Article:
What you need to know:
- With the increase in local transmissions in different parts of the country, Ugandans expected a new lockdown but there was no address by the president locking down the country again. Ministry of Health advised people to take personal responsibility to be safe and save the healthcare system from being overwhelmed with patients.
A graphical presentation of cases in Uganda for 34 weeks shows that more adult males in Uganda have been reported positive for coronavirus than females and children.
The data and statistics found in the Covid-19 Response Info Hub website shows that only 71 females aged 20-29 contracted the virus while 268 males in the same age bracket also tested positive. Only one positive female in the age bracket of 80-89 tested positive for the virus.
The least affected male were adults aged 70-79 years while children aged zero to nine years for both sexes were less than ten cases.
The statistics are consolidated by the government of Uganda to categorise cases of coronavirus reported in the country into the response hub that gives updated information about the situation; the statistics are placed on the Response Info Hub website. The statistics plus other resources about the virus can be found on the Ministry of Health and Kampala Capital City Authority websites too.
According to Dr Monica Musenero, an epidemiologist and the Presidential Advisor on Covid-19 pandemic, there is no clear research to show why there are more men than women who have tested positive.
The case of truck drivers
But she alludes to Uganda’s having many cases recorded from truck drivers.
“Majority of our first cases were truck drivers most of who are men and that went on for quite a long time. The numbers then accumulated. I am not sure that there are many female truck drivers. The men will remain the majority,” said Dr Musenero.
She added: “If you want to know how the disease is spreading out in the community, you have to remove the truck drivers and look at the data without the truck drivers then you know whether in the community we are also having more men. However, globally it has been known that more men are severely affected compared to women. Even more men die, compared to women. It is a question that we are still researching on."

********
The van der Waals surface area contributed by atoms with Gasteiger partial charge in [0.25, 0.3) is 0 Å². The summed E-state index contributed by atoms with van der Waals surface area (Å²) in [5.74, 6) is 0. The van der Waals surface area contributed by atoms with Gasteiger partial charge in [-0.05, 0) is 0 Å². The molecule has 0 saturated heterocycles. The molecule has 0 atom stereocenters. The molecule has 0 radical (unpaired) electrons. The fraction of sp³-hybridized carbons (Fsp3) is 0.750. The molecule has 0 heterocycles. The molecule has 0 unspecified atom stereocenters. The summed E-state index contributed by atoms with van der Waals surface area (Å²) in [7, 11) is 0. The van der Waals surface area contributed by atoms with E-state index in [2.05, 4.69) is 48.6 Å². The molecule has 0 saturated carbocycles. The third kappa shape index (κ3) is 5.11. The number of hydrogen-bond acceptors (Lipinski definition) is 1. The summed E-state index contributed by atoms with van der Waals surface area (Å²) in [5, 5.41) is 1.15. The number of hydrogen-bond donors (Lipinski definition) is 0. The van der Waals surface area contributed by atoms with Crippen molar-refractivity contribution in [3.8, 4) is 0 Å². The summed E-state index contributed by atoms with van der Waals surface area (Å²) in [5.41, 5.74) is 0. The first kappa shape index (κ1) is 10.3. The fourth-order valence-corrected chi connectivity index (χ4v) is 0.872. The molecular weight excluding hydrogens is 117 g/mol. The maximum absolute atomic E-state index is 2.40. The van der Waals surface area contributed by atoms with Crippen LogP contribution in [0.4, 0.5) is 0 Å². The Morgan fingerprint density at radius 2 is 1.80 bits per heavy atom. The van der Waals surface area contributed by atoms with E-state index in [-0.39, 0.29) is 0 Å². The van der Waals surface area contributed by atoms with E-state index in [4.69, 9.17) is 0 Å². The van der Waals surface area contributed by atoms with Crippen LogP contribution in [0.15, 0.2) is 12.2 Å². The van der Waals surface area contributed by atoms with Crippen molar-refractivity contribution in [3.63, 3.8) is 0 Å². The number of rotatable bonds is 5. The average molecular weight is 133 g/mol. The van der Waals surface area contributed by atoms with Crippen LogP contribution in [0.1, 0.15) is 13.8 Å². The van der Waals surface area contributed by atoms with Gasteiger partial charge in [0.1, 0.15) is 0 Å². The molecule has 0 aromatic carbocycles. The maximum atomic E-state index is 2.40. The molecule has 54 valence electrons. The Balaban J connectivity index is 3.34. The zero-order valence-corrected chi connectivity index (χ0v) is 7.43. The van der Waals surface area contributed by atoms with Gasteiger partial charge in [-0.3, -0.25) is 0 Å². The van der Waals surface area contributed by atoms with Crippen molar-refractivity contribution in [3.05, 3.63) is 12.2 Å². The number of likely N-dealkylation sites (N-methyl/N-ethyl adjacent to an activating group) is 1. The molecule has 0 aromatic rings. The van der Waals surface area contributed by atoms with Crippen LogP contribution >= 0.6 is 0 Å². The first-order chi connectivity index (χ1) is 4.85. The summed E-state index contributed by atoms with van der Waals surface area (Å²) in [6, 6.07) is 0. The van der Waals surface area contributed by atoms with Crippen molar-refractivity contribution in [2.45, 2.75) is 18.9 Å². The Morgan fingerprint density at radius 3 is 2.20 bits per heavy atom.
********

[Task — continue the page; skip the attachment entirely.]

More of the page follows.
Dr Musenero said there is also an observation that women are more careful in their lifestyle compared to men but there is a need to study the trend, data and prevalence in the community to be able to tell whether there are more men than women infected by coronavirus in Uganda.
Imported vs local cases
Uganda reported the first case of Coronavirus on March 21st, 2020 and had the first death on the 23rd week. The interactive graphs, charts and maps show that Uganda’s coronavirus cases were more prevalent as imported cases. The trend in imported and local cases started changing from week 22 when there were 155 imported cases while local cases were 87. Week 23 saw the change in trend with more local cases, 111, reported, compared to 73 imported ones.
This trend of infection has continued to date with local transmissions rising as imported cases drop.
By week 34 (this week), Uganda had recorded 760 local cases (95 per cent) and 42 (five per cent) imported cases.
For now, most of the cases are asymptomatic and not in critical conditions that require intensive care.
The Response Info Hub website that was last updated on August 25, shows that Uganda has cumulative 1,712 local cases accounting for 67.8 percent and 813 imported cases accounting for 32.2 percent of the total 2,525 cases. 282,859 people have so far been tested for coronavirus in Uganda.
Ministry of Health records as of Thursday shows that there are 2,524 cumulative positive cases, 26 deaths and 1,268 recoveries.
With the increase in local transmissions in different parts of the country, Ugandans expected a new lockdown but there was no address by the president locking down the country again. Ministry of Health advised people to take personal responsibility to be safe and save the healthcare system from being overwhelmed with patients.